Astragalus Root

Astragalus root

A woman came to see me this week complaining of pain and discomfort in her intestines. After struggling with an internal hemorrhoid for years, her condition had recently advanced to a rectal prolapse and she was hoping to reverse the problem, if possible. “Can you help me?” she asked.

Weeks before that, another woman came to see me with vaginal prolapse. “It doesn’t really hurt,” she explained. “I just have this dragging sensation and then I notice that it has fallen out and I have to push it back in. It’s annoying and uncomfortable. Do you have anything that will help me?”

The answer in both cases, is a resounding “Yes!” There is an herb that will help! It’s one of my favourite herbs, and it’s called astragalus root, also known as huang qi, or “yellow leader”.

Astragalus root is usually cut in long, flat pieces that look very much like the tongue depressor in your doctor’s office. It’s a yellowish, woody root that you can break apart fairly easily with your hands. It has invigorating properties, and somehow, you can smell that when you hold it up to your nose. It’s difficult to describe, but you can almost feel the potency of its energy when you hold it in your hand.

I’ve used astragalus root for years. Nothing gives me a greater pick-me-up when I’m feeling run-down. It’s a qi tonic, meaning that it will give you energy, but astragalus’s benefits don’t stop there. Astragalus gives you so much more.

It strengthens your immune system, making you less likely to become sick over the winter months [1]. In China, it is very common to add a stick of astragalus root to your soup as it simmers on the stove, as it will energize the soup and also make it easier to assimilate.

Astragalus also helps to heal chronic, weeping wounds and sores by facilitating the discharge of pus and generating new flesh [2]. It reduces edema [3]. It is commonly given to cancer patients undergoing chemotherapy because of its ability to restore qi/energy [4]. And then there’s that magical lifting quality that astragalus root has.

According to Chinese medicine, astragalus root “raises yang energy”, which means it’s good for just about any type of prolapse – vaginal, uterine, rectal, hernial [5]. It even helps hemorrhoids. A common symptom that indicates that astragalus root is right for you is that dragging sensation, familiar to anyone with a prolapse. It feels like you there is something pulling you down, or that you are pulling a heavy weight along behind you. If the condition is more severe, you may also feel weary and exhausted, like you could slump into a chair and never get up.

The TCM formula famous for treating prolapse is called Bu Zhong Yi Qi Tang, and astragalus root is its chief herb. It’s the formula I gave to each of the women I mentioned above, and each of them had good results with it. It can take a bit of time to have an effect, though, because strengthening takes time. It’s like going to the gym. You won’t have stronger muscles after just one day, but if you exercise regularly, your body will be transformed. I’ve been amazed by the effect that astragalus has on my own body. There’s no herb that alleviates fatigue better, in my book.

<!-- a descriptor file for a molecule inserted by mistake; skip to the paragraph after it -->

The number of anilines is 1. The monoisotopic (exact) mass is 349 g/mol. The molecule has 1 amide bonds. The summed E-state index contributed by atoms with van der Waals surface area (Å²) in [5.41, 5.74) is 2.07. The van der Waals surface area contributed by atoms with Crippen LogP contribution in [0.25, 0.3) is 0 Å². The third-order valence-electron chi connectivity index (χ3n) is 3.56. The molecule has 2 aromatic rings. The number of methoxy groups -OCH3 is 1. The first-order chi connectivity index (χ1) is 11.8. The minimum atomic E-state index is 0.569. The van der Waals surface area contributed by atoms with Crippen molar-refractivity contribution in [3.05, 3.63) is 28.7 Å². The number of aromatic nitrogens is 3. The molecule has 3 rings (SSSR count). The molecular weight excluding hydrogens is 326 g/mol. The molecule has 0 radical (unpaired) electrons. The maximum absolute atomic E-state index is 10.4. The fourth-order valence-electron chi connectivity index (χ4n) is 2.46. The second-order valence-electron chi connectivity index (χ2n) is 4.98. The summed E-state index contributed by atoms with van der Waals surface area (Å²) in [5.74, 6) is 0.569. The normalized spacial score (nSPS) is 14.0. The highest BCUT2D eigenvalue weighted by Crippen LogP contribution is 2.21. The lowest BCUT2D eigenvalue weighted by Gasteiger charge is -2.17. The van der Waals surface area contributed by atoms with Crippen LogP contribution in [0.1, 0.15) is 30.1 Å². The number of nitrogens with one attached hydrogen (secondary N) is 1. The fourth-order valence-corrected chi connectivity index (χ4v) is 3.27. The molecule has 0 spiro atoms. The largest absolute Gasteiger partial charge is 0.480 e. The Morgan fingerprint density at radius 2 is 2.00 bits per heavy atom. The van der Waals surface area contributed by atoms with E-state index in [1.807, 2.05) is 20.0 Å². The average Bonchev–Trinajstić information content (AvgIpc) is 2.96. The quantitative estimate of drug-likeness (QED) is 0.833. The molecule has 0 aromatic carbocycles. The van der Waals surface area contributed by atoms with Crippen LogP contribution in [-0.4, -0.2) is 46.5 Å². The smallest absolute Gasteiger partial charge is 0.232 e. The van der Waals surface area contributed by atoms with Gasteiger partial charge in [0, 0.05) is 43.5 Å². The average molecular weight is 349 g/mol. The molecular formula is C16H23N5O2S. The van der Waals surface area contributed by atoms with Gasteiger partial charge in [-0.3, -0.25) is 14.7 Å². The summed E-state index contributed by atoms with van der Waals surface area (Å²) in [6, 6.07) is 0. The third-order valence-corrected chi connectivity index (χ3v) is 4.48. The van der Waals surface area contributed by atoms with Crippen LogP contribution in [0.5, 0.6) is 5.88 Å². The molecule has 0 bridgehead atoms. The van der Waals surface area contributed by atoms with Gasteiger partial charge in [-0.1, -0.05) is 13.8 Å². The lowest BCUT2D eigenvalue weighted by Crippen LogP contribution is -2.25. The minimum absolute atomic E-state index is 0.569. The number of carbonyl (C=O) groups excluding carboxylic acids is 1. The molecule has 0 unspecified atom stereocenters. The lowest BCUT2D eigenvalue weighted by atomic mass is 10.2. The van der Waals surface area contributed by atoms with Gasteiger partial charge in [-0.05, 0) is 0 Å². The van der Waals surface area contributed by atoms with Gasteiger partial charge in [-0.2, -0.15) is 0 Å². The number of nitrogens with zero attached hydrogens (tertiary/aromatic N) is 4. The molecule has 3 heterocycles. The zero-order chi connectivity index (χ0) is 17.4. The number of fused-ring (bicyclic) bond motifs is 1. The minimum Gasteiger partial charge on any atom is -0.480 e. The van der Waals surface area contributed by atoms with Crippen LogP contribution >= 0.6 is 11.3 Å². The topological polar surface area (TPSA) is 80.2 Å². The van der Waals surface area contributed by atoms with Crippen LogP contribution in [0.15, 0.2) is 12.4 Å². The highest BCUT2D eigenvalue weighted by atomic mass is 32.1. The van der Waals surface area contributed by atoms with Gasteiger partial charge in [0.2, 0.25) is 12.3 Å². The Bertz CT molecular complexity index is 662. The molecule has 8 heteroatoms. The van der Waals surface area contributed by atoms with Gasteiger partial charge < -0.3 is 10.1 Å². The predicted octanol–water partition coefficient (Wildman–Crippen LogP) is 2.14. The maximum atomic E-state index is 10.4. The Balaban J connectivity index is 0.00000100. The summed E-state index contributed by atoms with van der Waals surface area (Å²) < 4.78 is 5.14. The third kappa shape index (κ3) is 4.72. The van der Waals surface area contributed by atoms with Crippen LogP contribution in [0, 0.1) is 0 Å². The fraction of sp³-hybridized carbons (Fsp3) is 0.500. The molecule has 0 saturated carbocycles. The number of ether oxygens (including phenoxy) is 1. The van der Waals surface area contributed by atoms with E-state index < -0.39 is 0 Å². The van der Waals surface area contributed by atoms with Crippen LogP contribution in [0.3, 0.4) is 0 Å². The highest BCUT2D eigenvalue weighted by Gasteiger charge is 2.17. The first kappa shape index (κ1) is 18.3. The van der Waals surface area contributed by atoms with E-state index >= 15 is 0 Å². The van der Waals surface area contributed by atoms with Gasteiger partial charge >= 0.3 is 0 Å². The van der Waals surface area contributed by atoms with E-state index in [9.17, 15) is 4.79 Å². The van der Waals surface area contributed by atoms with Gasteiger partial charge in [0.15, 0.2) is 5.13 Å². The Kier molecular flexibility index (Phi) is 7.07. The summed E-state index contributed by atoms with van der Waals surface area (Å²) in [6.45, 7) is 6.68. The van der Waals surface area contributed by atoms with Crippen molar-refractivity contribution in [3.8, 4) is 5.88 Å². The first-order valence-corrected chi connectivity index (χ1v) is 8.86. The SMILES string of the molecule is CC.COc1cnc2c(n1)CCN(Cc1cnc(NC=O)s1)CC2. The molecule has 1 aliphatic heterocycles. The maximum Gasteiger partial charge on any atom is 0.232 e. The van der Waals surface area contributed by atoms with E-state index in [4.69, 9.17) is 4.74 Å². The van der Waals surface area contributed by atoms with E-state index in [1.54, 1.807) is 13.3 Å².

You can find astragalus root in our Meta Plus tincture, and this formula relies on astragalus’s ability to increase energy and stimulate your metabolism [6]. You can also find it in our Chrysanthemum tincture, where astragalus’s immune-strengthening abilities are showcased [7]. Astragalus is even present in our Fem-Mate tincture, prepared for women who are peri-menopausal or menopausal. Here, it boosts energy and stops sweating.

Astragalus is a great herb to start taking in the early fall. By the time viruses start to circulate in October and November, your immune system will already be stronger and better able to fight them off. Fall is also Lung time according to the TCM calendar, and astragalus root is a premier lung strengthening herb. We’ve seen it heal cases of chronic asthma [8] when taken in our Chrysanthemum tincture.

Astragalus is one of those herbs that you just can’t stop talking about. Its benefits are that amazing and wide-ranging. It’s certainly an herb that I am never without.

  1. Zhong Yi Za Zhi (Journal of Chinese Medicine), 1980; 1:71
  2. Ibid, 1982; 7:52
  3. Hei Long Jiang Zhong Xi Yi Yao (Heilongjiang chinese Medicine and Herbology), 1982; 1:39
  4. Yun Nan Zhong Yi Za Zhi (Yunan Journal of Chinese Medicine), 1980; 2:28; Zhong Gao Zhong Xi Yi Jie He Za Zhi (Chinese Journal of Integrative Chinese and Western Medicine), 1995 Aug; 15(8):462-4
  5. Shan Xi Yi Yao Za Zhi (Shanxi Journal of Medicine and Herbology) 1978; 2:31, Shan Dong Zhong Yi Za Zhi (Shandong Journal of Chinese Medicine), 1983; 2:43
  6. Zhong Yao Yao Li Yu Lin Chuang (Pharmacology and Clinical Applications of Chinese Herbs), 1985:193
  7. Jiang Su Zhong Yi (Jiangsu Chinese Medicine), 1988, 9:32
  8. Zhong Hua Er Ke Za Zhi (Chinese Journal of Pediatrics), 1978; 2:87


About the author: Rebecca Wong has an honours degree in English Literature from the University of Waterloo, and has been working in the herbal business since 2000. She has received her training in acupuncture and herbalism from respected authorities Paul Des Rosiers and Vu Le at the Ontario College of Traditional Chinese Medicine in Toronto, and Michael Tierra at the East West Herb School in California.

Leave a Reply

Your email address will not be published. Required fields are marked *